The Destroyer Recreated or Remo Williams: The Adventure Begins Again
Left: The original cover of Created, The Destroyer by Warren Murphy
Right: Promo poster for the film Remo Williams: The Adventure Begins (1985)
I'm curious to see what Black, who also wrote scripts for the Lethal Weapon film series and wrote and directed the offbeat Kiss, Kiss, Bang, Bang might do with a modern take on The Destroyer. The earlier film, Remo Williams: The Adventure Begins, is a pretty clunky piece of Hollywood product.
Character actor Fred Ward, who did solid work during the 80s in films like The Right Stuff, feels way too low-key for an action film leading man as the eponymous Remo. It's hard to believe that the studio thought they were launching a James Bond-style series of films with him (even going so far as hiring Guy Hamilton of Goldfinger fame to direct). Then there's the plot, which is something involving misappropriation of government funds by an arms contractor, which doesn't exactly get the blood pumping as events unfold.
And then we come to the most painfully dated part of the film: Joel Grey. In the original novels, Remo is recruited by a top secret government agency called CURE and given a trainer and handler in the form of Chiun, an elderly Korean who is a deadly assassin and master of Sinanju, "The sun source of all martial arts." For reasons that presumably make sense only to the old white dudes who guide the motion picture world, it was felt that song and dance man Joel Grey (best known for originating the role of the Emcee in Cabaret and fathering Jennifer "Dirty Dancing" Grey) was the right actor for the job. And thus Grey appears onscreen under heavy Asian-ish makeup and speaking in a geographically indistinct fake Asian accent.
Joel Grey, teaching Fred Ward that life is not a cabaret
Fred "Not Neo" Ward in action
However, all that being said, I have to admit to a slightly embarrassing fact: I really enjoyed Remo Williams: The Adventure Begins when it came out. I was in junior high at the time and really had no sensitivity to ideas like yellowface or racebending, and I guess my tastes were undiscerning enough that I overlooked its shortcomings as a film (Keep in mind, this was the era when boys my age were enjoying stuff like Police Academy and its sequels).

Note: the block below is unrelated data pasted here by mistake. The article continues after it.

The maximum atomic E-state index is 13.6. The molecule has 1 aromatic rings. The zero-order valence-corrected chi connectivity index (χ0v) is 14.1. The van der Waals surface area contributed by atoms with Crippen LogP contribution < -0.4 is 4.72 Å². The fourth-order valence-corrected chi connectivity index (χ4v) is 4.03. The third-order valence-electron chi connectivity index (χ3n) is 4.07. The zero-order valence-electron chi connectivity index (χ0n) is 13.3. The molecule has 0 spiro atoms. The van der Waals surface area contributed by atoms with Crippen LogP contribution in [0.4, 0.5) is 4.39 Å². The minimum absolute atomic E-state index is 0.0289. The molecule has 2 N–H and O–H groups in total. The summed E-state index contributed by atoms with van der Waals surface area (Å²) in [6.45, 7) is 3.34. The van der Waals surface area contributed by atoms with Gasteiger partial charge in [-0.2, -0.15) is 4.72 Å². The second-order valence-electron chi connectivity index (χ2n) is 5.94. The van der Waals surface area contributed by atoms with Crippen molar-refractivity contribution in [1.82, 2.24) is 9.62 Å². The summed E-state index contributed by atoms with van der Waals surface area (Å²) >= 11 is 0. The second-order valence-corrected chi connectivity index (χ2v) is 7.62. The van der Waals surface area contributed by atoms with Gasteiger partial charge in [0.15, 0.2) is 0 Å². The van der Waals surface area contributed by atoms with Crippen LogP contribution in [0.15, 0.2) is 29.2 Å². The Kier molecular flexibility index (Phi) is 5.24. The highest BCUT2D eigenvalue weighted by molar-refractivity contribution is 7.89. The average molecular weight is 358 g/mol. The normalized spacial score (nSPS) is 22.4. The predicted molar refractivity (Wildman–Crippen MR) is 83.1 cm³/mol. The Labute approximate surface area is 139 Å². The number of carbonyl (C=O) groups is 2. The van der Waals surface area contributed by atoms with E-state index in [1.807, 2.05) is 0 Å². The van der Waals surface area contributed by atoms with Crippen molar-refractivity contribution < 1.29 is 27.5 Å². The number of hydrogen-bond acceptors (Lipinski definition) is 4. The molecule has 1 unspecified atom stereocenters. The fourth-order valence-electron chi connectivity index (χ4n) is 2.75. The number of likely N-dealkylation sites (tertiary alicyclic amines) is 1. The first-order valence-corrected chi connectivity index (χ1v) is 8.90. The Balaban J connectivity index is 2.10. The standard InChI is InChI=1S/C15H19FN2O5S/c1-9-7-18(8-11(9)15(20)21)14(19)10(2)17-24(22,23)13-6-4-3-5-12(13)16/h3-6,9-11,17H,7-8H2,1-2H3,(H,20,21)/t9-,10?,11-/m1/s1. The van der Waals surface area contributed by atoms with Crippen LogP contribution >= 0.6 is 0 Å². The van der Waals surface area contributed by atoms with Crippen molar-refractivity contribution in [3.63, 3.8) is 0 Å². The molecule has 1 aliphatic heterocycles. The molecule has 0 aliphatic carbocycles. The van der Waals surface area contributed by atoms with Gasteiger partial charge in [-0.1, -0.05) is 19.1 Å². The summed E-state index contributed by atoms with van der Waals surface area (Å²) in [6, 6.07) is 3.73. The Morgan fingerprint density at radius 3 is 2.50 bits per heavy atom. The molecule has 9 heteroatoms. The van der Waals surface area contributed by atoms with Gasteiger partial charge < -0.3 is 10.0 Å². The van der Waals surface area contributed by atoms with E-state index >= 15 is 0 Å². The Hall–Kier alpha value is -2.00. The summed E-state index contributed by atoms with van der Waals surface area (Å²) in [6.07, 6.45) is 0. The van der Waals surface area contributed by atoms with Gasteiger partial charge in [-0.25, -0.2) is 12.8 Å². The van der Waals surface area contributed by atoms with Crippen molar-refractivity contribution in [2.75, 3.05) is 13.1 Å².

And then there's the fact that a major character in the film is Korean, despite being played by a white actor. I'm pretty sure that struck me in some way. Back then, the only time Koreans ever seemed to appear in TV or film was M*A*S*H (a show about which my mother always pointed out inaccuracies), and general awareness of Korea seemed so limited it really felt like that episode of King of the Hill when Hank Hill repeatedly asks his Laotian neighbor "So are you Chinese or Japanese?"
I remember asking my mother if Sinanju was real (It is, but it's the name of a village in North Korea), picking up the novelization of Remo Williams, and then subsequently reading through some of the original novels (which could be found at Kroch's and Brentano's next to Mack Bolan and Tom Clancy). And all in all, I couldn't help but feel there was something really cool about an ass-kicking Korean running around the world having adventures, even if he was secondary to the white guy who was his pupil.
I have no idea what Black's plans are for his new film version. There's some really interesting people involved in the project, from Charles Roven, who produced The Dark Knight, to screenwriter Jim Uhls of Fight Club. Of course, a really big point for me is who they cast as Chiun, and my hope is that the character is written and directed in a respectful manner that rings true to his ethnicity and background. Interestingly, Black has already had one experience dealing with issues of Asian representation. Iron Man 3 included the first onscreen appearance of Iron Man's longtime comic book nemesis The Mandarin, a Chinese mad scientist straight out of the Fu Manchu tradition of Yellow Peril stereotypes. Black got around things by reconceptualizing the character's name as the adopted moniker of a global terrorist and casting distinctly non-East Asian actor Ben Kingsley (And some other twists, but those are spoilers). That decision ruffled a lot of comic book die-hards, but personally I applaud it.
My personal vote for Chiun would be Korean American actor Randall Duk Kim. Most people know Kim as the The Keymaker from The Matrix Reloaded, but he is also an extremely accomplished stage actor (particular in Shakespearean works), and he is just the right age now to play Chiun.
Randall Duk Kim in The Matrix Reloaded
In any case, I think things have moved forward enough that, at minimum, they will cast someone Asian in the role. 'Cause if it ends up being Alan Cumming in Yellowface, there will be hell to pay.